“The underpinning thing for the three marks is the simplicity,” Datre said. “It’s lines that are being used, and the colors we’re using for a modern age. Not only does it fit better for what the Wesleyan community is all about, but it makes it so we can use it in both analog and digital. It can be used in any medium now, where for some of the others it was hard to take that Wesleyan logo and make it look great anywhere.”
Dartre hopes that the new logos will add vibrancy to the University website, reflecting in turn the vibrancy of the Wesleyan community. The site’s redesign is mostly cosmetic, but they will be revamping the about page, the academic page, and the “Life at Wesleyan” page to include more stories on students, faculty, and alumni.
“It’s much more graphically interesting, using images, using angles, using hero photography,” Dartre said. “It’s very candid, and it’s capturing students, faculty, staff in those moments when they’re learning.”
Reactions to the University’s new visual representation have varied. Katz and Dartre say that admissions faculty have expressed excitement about the rebrand, and look forward to using the new materials in the admissions cycle to come. Jody Avirgan ’02—host of the FiveThirtyEight podcast and producer for FiveThirtyEight, ESPN 30 for 30, WNYC, and more—was unimpressed by the change. He expressed disappointment, but not surprise, that the University continues to trend more corporate and less eccentric.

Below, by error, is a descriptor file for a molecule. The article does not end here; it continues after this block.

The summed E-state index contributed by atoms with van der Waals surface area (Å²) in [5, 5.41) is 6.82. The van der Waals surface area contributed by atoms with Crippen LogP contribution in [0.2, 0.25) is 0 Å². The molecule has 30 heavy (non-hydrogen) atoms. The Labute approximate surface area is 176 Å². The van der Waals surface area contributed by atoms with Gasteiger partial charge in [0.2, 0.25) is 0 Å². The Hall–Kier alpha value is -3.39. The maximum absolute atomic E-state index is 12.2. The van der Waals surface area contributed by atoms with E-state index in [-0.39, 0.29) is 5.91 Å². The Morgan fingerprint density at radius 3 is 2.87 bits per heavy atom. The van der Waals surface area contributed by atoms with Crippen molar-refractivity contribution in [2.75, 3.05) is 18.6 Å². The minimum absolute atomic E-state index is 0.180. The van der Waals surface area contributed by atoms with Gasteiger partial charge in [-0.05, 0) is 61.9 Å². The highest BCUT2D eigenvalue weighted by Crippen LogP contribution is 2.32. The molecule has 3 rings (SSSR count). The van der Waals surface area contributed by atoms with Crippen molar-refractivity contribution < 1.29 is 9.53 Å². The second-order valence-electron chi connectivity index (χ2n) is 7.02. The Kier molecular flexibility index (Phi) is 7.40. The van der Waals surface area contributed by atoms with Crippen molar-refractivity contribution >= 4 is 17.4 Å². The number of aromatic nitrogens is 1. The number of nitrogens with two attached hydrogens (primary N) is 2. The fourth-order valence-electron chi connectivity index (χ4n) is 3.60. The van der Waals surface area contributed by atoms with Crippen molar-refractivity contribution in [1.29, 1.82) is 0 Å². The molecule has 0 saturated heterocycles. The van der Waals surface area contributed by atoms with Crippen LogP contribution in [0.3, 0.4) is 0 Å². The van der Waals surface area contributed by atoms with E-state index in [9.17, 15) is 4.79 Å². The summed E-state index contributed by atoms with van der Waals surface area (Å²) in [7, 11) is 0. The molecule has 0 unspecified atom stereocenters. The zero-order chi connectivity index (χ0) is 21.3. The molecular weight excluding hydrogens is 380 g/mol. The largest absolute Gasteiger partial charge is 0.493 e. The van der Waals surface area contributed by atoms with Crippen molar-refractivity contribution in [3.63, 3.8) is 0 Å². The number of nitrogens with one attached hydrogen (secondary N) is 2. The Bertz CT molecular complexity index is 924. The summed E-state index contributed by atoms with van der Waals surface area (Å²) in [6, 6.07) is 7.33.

“I’m a tad wary of this indicating a seemingly steady push towards Wesleyan positioning itself as another Cornell rather than the weirdo place I fell in love with,” Avirgan told The Argus. “That said, I was around when Wes had the idea to rebrand itself as ‘the independent Ivy’ which led to protests and op-eds and a quick retreat. So, part of me is heartened that the tradition of Wesleyan trying to be something that it’s not, and its students mercilessly mocking them for it, seems to be going strong.”
Many students have been doing just that. Dozens of memes have appeared on the Facebook group “Soggy We$ Memes,” mocking the new marks for being too tech-like, or too corporate, or for trying too hard. Within hours of the website going live, students banded together and organized to protest against the logo, which took place in Usdan at 7 pm on Thursday. Complaints, both official and unofficial, have been logged by the hundreds against the administrative change and campus is abuzz with talk of the rebrand.
In addition to all that, an online petition has been circulating on various social media platforms that both alumni and current students have been signing. As this article is being written, the petition currently has 1,206 signatures.
But Roth insists that with any major administrative change, resistance is to be expected.
“I hope people recognize it as kind of interesting and funny,” Roth said. “And some people will not like it, that’s the nature of these things. And if you say, ‘Oh some people don’t like it, we’re not going to do it,’ you’re going to have a cross with clams on it, that no one understands.”
Ultimately, the Communications Department is proud of the work that they’ve put into the project, and believe that the new marks effectively communicate why people love the University.
“It’s not only a visual identity,” Darte said. “It’s a voice.”
Sasha Linden-Cohen can be reached at email@example.com.